Lew to Be Pressed on Cayman Islands Investment at Hearing
Jack Lew, nominated to be U.S. Treasury secretary, had an investment in a Cayman Islands fund located in a building known as home for offshore tax havens that President Barack Obama criticized during his 2008 campaign.
Lew will be asked about his investment in a Citigroup Inc. fund during his confirmation hearing before the Senate Finance Committee on Feb. 13, Senator Charles Grassley, an Iowa Republican, said yesterday in a statement.
Lew had between $50,001 and $100,000 in the fund, according to a 2009 financial disclosure form. The fund was located in a building known as Ugland House, according to Securities and Exchange Commission filings released by Grassley.
Lew, Obama’s former chief of staff and head of the Office of Management and Budget, was a Citigroup executive before joining the Obama administration in 2009.
White House spokesman Eric Schultz said that Lew’s investment in the Cayman Islands fund is “not news to the Senate,” as it had been disclosed in previous confirmation proceedings for other administration positions.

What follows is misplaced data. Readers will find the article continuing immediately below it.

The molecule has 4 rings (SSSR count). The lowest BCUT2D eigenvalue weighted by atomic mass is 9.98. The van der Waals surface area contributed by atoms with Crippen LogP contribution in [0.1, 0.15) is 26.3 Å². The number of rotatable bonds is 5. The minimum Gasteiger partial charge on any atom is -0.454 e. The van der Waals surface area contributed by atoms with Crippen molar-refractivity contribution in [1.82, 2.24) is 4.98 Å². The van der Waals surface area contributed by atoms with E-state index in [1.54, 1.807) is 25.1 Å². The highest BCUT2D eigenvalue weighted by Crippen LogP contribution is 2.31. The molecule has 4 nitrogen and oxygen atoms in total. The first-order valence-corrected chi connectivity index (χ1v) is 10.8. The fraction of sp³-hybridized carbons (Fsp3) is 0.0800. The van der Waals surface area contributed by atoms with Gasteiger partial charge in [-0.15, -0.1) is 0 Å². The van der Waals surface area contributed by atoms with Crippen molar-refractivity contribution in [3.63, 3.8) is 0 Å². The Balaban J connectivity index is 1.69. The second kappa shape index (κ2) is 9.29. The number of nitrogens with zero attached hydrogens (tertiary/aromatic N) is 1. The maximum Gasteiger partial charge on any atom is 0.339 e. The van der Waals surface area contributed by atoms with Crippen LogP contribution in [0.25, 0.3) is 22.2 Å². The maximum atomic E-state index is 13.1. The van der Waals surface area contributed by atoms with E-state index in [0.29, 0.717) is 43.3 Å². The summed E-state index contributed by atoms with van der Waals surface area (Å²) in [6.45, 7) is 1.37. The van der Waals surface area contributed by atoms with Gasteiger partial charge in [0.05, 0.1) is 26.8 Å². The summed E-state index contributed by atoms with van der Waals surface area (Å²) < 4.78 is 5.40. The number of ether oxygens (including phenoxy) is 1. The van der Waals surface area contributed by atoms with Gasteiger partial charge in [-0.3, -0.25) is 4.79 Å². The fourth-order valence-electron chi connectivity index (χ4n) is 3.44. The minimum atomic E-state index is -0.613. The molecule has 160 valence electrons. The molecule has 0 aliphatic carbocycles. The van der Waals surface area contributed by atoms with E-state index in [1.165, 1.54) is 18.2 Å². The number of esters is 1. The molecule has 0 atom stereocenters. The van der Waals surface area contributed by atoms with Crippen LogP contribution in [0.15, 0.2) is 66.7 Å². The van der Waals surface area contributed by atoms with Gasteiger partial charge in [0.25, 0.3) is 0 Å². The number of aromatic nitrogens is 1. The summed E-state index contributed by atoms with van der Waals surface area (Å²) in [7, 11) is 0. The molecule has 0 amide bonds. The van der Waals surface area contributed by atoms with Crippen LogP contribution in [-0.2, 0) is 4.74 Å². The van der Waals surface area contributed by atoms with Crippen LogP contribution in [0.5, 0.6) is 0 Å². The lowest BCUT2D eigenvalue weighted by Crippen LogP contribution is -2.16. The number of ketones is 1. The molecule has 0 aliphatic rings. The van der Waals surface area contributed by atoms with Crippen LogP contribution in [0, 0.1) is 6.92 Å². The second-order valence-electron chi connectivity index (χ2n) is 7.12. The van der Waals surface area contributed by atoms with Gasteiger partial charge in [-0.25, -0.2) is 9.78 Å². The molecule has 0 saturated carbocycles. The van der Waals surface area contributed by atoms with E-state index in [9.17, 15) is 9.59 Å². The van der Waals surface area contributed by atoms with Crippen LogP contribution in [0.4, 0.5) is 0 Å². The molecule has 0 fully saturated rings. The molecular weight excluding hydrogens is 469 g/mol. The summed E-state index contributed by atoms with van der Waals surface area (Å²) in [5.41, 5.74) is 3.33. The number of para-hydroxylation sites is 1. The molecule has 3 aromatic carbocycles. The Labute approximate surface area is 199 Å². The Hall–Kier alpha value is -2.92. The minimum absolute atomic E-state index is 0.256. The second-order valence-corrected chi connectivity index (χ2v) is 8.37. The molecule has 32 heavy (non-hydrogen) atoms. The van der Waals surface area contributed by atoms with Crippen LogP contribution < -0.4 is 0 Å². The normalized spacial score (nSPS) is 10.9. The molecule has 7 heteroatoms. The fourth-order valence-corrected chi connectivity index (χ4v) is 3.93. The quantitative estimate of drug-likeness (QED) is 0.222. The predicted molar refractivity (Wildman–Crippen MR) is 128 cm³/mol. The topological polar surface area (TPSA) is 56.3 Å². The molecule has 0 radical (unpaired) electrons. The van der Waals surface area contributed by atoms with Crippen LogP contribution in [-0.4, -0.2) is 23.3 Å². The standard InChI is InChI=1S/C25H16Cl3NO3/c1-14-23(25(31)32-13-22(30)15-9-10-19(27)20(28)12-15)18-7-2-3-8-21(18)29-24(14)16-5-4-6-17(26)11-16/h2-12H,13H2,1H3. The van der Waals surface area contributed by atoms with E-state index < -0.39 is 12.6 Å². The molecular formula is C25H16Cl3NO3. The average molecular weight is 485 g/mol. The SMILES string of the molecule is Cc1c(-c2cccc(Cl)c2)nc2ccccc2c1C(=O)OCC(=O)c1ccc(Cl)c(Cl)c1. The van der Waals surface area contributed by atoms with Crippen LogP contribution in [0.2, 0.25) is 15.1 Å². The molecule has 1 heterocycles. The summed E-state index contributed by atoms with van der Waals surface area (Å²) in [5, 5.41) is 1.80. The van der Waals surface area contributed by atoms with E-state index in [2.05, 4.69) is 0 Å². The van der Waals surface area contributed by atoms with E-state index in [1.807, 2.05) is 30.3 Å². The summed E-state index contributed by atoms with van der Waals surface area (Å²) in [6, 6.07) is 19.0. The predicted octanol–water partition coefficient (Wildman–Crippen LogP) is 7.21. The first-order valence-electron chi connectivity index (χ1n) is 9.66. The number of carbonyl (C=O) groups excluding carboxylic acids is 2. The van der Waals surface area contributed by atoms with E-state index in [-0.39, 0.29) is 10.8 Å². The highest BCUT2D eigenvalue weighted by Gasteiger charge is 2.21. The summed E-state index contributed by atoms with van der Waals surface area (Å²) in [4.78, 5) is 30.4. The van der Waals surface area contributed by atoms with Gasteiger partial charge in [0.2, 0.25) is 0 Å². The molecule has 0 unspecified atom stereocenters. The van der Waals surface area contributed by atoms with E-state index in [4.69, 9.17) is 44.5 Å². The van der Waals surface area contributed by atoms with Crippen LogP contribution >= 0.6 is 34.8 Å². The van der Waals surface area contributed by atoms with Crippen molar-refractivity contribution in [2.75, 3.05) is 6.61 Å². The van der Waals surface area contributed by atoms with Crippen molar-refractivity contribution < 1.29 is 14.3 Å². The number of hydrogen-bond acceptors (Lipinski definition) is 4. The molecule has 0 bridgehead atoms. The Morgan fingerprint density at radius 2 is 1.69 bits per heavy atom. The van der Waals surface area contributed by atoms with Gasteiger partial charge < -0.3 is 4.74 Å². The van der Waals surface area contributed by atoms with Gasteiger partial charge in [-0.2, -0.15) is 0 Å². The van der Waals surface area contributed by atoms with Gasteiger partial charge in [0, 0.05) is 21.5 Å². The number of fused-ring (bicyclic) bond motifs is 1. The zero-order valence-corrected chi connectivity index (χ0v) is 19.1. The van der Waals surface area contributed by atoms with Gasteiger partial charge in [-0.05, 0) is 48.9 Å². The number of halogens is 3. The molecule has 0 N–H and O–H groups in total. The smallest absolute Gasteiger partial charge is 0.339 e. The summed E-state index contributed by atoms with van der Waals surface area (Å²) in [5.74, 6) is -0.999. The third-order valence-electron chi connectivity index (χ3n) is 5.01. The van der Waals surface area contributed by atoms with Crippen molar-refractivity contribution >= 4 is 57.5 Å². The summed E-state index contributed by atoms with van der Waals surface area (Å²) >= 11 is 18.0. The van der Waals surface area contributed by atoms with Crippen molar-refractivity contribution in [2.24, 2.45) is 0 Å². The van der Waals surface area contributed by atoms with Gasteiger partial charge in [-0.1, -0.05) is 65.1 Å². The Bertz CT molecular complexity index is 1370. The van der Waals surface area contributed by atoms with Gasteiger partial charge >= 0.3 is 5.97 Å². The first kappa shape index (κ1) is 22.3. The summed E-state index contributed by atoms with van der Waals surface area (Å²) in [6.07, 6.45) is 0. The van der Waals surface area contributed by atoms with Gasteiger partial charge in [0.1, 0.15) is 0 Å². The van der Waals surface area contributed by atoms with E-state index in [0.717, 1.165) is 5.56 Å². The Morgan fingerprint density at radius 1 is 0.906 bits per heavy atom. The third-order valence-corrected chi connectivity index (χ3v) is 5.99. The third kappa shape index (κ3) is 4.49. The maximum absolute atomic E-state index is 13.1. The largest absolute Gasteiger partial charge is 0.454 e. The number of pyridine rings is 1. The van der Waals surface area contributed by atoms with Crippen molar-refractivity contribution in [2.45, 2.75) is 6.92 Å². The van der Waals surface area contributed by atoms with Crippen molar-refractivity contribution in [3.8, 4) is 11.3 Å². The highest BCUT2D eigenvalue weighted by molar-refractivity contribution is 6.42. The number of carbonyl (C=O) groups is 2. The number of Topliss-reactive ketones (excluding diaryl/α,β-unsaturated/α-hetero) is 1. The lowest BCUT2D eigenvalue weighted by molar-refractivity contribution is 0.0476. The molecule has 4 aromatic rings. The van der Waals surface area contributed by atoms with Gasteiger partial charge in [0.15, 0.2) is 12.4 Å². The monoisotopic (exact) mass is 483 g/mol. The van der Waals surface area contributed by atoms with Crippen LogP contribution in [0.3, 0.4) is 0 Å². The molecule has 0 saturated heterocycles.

“Jack Lew paid all of his taxes and reported all of the income, gains and losses from the investment on his tax returns,” Schultz said in a statement. “He played no role in creating, managing or operating the fund and he sold his investment in 2010 at a net loss.”
Ugland House, a five-story office building on South Church Street in the Caymans, served as the official address for 18,857 corporations as of March 2008, according to a U.S. Government Accountability Office study published that year. About half those Cayman companies had billing addresses in the U.S., according to the study.
In January 2008, then-candidate Obama referred to a building in the Cayman Islands that is “either the biggest building or the biggest tax scam on record.”
During the 2012 presidential race, Obama’s campaign released an ad in July accusing Republican challenger Mitt Romney of outsourcing jobs and stashing his money in overseas accounts. Romney, a former Massachusetts governor who made his fortune as a private-equity executive, last year reported holdings that included investments in the Cayman Islands.
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